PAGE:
Connecting Worship and Small Groups
By Scott Hughes
Getting people to attend worship regularly seems enough of a challenge for pastors and church staffs. Inviting over-committed people to participate additionally in a small group seems like asking for blood from a turnip (I’ve never understood this expression) or, worse, a guilt-inducing plea.
As a father of two teenage boys who are involved in several activities, I can identify with those whose calendars are crammed. Life feels overstuffed and fractured, going from work to sporting events and/or concerts, to eating a quick meal, then getting some sleep before doing it all over again the next day. While many might acknowledge that attending a small group is a good idea, it can also feel like one more thing to fit into an over-scheduled life.
While many might acknowledge that attending a small group is a good idea, it can also feel like one more thing to fit into an over-scheduled life.
If I were able to offer the precise words of invitation or the perfect curriculum to help churches increase participation in small groups, most would rightly receive it as snake oil. Yet, small groups have been a proven discipleship strategy within our Wesleyan DNA. Many churches are constantly looking to improve their small-group ministry.
One method of small-group ministry, while not a cure-all, that can help small-group participants at least feel less fractured is for churches to intentionally connect worship with small groups. Though not difficult to do, connecting these often-disjointed experiences does require intentionality and planning. An experience many pastors have had is a parishioner greeting them following a sermon to enthusiastically declare the correlation between what she studied in the Sunday school lesson or small-group curriculum and the sermon. However, some (if not many) who attend a Sunday school class or small group experience worship and the small group has having little to no relationship. Making clear the interdependence between worship and a Sunday school class or small group can give participants a more unified experience of discipleship formation.
Additionally, participants can more readily appreciate the unique contribution each experience makes in conforming them into the image of Jesus Christ. When linked, worship and small groups have a reciprocal relationship. Worship is the primary arena where the gathered community encounters God’s presence, hears the good news, and is sent to join God in mission in the world. Yet, even when worship is well planned and “God shows up,” those one to two hours of worship per week are not enough to counteract the strong cultural shaping and misshaping people encounter throughout the week. Small-group participation, then, is a micro-community from the gathered worshiping community that again encounters God’s presence, wrestles with God’s calling, is held accountable to living God’s calling in daily life, and makes the community more fit to worship the God it encounters in weekly, corporate worship.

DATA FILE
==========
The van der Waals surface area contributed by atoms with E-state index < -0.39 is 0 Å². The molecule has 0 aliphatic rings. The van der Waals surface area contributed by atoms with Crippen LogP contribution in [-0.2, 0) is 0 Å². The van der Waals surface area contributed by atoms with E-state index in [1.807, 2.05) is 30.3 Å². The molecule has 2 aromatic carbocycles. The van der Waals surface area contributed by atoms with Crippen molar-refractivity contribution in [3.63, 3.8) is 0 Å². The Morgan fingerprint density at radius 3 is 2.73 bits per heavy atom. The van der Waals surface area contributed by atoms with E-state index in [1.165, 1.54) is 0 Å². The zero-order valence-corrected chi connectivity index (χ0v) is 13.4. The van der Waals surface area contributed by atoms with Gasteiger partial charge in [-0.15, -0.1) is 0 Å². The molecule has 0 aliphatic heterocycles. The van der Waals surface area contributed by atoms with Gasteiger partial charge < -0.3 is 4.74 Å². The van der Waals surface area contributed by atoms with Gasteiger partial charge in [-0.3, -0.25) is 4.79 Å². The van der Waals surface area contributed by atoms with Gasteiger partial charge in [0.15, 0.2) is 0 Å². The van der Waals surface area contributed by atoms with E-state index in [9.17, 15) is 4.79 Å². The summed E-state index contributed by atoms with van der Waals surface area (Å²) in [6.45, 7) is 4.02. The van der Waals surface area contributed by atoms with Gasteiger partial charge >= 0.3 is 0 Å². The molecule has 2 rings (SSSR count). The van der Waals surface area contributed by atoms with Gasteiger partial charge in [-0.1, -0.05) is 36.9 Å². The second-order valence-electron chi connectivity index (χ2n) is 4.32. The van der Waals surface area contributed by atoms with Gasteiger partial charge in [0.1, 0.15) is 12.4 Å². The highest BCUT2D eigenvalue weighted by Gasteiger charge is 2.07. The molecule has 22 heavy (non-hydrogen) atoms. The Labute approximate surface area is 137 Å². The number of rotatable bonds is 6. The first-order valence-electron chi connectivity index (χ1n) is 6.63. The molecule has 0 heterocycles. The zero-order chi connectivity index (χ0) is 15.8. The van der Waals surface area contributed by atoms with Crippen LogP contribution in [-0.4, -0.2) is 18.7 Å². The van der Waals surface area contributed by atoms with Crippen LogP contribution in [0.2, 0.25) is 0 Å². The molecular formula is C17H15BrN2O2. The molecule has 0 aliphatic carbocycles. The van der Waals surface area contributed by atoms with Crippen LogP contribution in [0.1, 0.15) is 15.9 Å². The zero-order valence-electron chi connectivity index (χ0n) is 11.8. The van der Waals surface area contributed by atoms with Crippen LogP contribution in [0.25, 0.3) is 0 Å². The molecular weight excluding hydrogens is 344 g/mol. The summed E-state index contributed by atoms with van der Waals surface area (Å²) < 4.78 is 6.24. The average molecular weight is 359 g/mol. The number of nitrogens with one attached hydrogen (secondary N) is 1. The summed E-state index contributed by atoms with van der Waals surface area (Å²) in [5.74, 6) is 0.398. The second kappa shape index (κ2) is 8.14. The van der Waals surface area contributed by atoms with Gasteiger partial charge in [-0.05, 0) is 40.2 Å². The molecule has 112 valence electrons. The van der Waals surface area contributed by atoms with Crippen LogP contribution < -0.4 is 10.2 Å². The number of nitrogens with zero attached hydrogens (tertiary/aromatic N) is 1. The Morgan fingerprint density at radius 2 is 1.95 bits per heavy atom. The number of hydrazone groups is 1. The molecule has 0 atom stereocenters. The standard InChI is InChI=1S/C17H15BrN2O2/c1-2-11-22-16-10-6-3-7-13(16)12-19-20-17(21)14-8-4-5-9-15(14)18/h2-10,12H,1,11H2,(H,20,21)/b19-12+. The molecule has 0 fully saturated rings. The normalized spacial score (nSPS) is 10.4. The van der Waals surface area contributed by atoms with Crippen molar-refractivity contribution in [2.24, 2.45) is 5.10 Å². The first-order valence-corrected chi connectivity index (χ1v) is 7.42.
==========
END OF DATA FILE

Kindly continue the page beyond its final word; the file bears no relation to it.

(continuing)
Worship is the primary arena where the gathered community encounters Gods presence, hears the good news, and is sent to join God in mission in the world.
If we are willing to build on this natural link between worship and small groups, the question is, “How do we make that happen?” Will this require pastors and church staffs to write their own curriculum? Perhaps so. It doesn’t have to be complex. A few well-worded questions based on the Scripture passage and the sermon can guide a good conversation so that people are able to reflect further on God’s word and God’s call. The following are some sample questions to spark conversation:
- “What is still unclear to you from the Scripture or sermon?”
- “Where do you hear God calling you from the Scripture and sermon?”
- “Where is God calling us as a community based on the Scripture and sermon?”
An additional resource, soon to be offered by Discipleship Ministries, will also serve churches looking to make this connection for their small groups. Starting in August, with the worship resources “…In Love,” for each worship resource series, there will be small-group and intergenerational resources. These resources are designed to help small groups carry forward the themes and Scriptures encountered in worship. These resources are intended to be easily reproduced and facilitated. The aim is to help participants to reflect more personally on the themes introduced in worship. The hope is that participants will connect the formative experience of worship to their small-group time. Even more so, the resources are designed to connect the God encountered in worship to people’s daily living as disciples of Jesus Christ. Perhaps making this connection more overt will help churches in their mission to make disciples of Jesus Christ for the transformation of the world as well as to help participants become witnesses to a more holistic method of discipleship.